Saturday, November 1, 2014

Cloud Data: Who owns it

Cloud Data: Who owns it?

Cloud Data: Who owns it?My 11 month old daughter, Rachael, is at that stage: “Mine! Mine!
In her world reasoning is pointless, so I let her have it all—–for now. I am still awe-struck by the gift that she is.
We tend to observe and respect stages. And we are often patient—-for a while.
Cloud data has also had its stages.  We have been enamored because it has provided so much freedom and flexibility.
But the novelty is disappearing when we consider cloud data ownership.
That new baby syndrome is fading.
Bob Greenlees’s article Stuck in the clouds: The issue of Data Ownership outlines the dilemma:
 While the immediate benefits of cloud services are typically clear to new users, individuals and businesses alike are becoming increasingly aware of a looming issue: vendor lock-in. As these users amass large amounts of data in their cloud-based accounts, from email to pictures and everything in between, they are learning that exporting that data can pose a significant challenge.
Vendors often rely on the fact that once you are comfortable using their services it is difficult to leave and move that data out or to another service. For individuals, this can mean that their cherished digital data such as pictures, videos, music, email and more may be locked away without reasonable methods of exporting or transferring it to a different service.
The issue is often even more severe for businesses; certain data such as email, customer relationship management (CRM) information, documents, contacts, calendars and company intranet sites are crucial to the daily operations and continued success of a company.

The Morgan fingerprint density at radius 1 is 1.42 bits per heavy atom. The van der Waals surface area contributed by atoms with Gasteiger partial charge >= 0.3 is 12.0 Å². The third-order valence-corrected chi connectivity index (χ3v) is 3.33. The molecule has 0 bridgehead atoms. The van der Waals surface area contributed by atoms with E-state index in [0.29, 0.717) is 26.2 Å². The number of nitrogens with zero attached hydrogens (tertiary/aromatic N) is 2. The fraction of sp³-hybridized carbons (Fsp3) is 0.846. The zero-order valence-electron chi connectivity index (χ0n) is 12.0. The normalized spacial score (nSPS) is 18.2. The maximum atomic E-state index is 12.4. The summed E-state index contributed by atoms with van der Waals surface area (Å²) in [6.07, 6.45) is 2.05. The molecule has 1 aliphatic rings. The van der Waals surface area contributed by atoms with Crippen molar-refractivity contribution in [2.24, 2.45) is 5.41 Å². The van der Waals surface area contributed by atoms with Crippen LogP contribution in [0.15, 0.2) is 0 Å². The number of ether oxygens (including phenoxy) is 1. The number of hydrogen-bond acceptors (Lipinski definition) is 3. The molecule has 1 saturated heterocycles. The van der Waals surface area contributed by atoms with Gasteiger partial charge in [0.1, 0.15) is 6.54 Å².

The reduced control that often comes with adopting a cloud service, as contrasted with an on-premise solution, means that this data can remain entrenched within the confines of the current cloud service. This inconvenient reality can manifest itself in several ways, including difficulty exporting the data, moving data to a new employee account when another leaves the company, or moving the data for all accounts to a new cloud service. Innovation, customer satisfaction and overall experience should be the reasons to stay with a cloud service, not vendor lock-in.
Sounds like a really great marriage gone bad, doesn’t it?
Use this list to vet your cloud service provider (CSP) perspective on cloud data ownership :
  • What risks should your organization be aware of?
  • What legal tools ensure the protection of your organization’s data?
  • Can the CSP ensure that the data once returned is no longer held by CSP?
  • Can the CSP ensure that its data is not shared with any third parties?
  • Can the CSP ensure that your organization’s data is not used for the CSP’s commercial purposes?
  • What experience does the CSP have with the administration of your industry data and its legal constraints?
 Contact us for your cloud data project consultation

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